Porches, Decks, and Carports
Photographs of issues with porches, decks, and carports found during home inspections.
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Is the porch structurally part of the home, or is it separate from the home. In many older pier and beam homes, the foundation for the porch helps to support some beams, and there may be one roof over the home and porch. In some newer porch designs, this is not the case, since the porch may have been added later. IN this photograph, we see a problem that can be common to the attached and detached porch: the column is at an angle. In this older home, the structure is being effected. Another not so obvious problem in this picture has to do with the height of the porch. Since the porch is three steps above the grade level (building inspectors actually measure, but the three step rule is a good estimate), you will need a railing with balusters, and a handrail for the stairs. A basic handrail has been added with a a basic railing, but you do want to prevent small children from falling down.
Most porches are built on slabs at grade level. The problem for the columns will be moisture. If you notice, there is a gap between the bottom of the column and the porch slab. This is to limit moisture exposure of the column. The problem is that water is still rising up effecting the column. Eventually, this column will no longer support the roof above. The grading has to be dealt with, and repairs to the column made.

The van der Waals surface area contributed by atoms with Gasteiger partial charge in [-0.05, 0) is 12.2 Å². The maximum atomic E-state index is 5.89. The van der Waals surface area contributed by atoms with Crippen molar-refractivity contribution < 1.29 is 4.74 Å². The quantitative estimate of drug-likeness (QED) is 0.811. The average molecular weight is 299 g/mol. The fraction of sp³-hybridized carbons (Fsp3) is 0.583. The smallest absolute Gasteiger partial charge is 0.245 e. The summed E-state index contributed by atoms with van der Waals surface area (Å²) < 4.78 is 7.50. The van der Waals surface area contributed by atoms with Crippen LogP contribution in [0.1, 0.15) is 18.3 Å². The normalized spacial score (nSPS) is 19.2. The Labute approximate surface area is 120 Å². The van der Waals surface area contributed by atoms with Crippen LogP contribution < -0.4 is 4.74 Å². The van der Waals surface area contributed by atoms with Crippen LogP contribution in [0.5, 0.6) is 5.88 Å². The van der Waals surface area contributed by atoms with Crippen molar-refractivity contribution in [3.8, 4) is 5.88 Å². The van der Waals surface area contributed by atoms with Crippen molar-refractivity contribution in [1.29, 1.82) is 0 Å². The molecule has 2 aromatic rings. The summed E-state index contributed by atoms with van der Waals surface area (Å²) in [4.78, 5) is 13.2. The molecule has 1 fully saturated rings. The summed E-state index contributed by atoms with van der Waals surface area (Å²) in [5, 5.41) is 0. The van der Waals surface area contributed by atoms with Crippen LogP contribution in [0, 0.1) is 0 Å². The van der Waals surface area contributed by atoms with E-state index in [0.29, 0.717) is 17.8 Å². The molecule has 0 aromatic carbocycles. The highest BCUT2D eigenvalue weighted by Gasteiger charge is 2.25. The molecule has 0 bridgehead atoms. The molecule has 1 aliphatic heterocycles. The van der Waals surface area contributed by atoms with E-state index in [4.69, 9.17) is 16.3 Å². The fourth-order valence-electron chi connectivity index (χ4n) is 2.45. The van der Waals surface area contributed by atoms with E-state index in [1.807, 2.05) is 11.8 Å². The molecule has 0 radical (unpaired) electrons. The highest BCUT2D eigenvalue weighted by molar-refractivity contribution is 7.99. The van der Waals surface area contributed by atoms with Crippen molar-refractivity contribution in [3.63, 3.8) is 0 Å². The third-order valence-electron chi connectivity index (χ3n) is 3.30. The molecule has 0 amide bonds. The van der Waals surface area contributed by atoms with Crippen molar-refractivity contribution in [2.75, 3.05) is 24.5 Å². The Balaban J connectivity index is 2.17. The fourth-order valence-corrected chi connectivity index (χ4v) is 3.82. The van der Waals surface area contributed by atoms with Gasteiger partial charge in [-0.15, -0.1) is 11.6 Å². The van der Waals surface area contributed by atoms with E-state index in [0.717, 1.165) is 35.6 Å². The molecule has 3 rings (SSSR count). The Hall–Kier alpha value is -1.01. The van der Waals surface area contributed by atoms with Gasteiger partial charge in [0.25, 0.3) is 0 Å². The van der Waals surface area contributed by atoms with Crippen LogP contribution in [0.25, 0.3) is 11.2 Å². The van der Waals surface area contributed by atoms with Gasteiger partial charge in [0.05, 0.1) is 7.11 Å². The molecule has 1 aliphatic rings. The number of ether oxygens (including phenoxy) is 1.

Moisture problems from above are common for porches as well. Since these are added onto the structure of the home, some care is not always given to how the porch or deck will deal with water flowing down. Gutters can help, but you also want designs where the water will shed from the surface of the materials. Since the upper porch has decking that does not shed the water well, we find moisture damage is various framing pieces of the porch.
I was about to walk out onto this porch roof, when I realized that I could fall through the sheathing. This is one problem with porch construction: people simply do not complete the job. The sheathing needs to be covered with a roof covering material, like composite shingles. Here we find the sheathing has experienced moisture problems. Below this decking, I found a good deal of moisture problems/damage in the framing of the porch.
Most of the time, porch construction issues are due to homeowners building their own or hiring a handyman who knows enough to get himself into trouble. Builders can make their own mistakes though. A porch outside of the garage has brick columns. From the ground, they look fine, but when going up on the roof, we can look down upon these columns to find that they are open at the top. With this design, water can enter into the column, causing the damage from the interior out, before the homeowner would notice.
Porch decking can be a problem if loose or damaged, but we do not often think about damage to porch slabs. If the slab was poured as two pieces, a gap is left to deal with the expansion of the cement. This is done in driveways as well as sidewalks. The gaps are often filled with wood strips. If the gap increases enough, the wood strip may be popping out of the gap, as we see here. This becomes a trip hazard.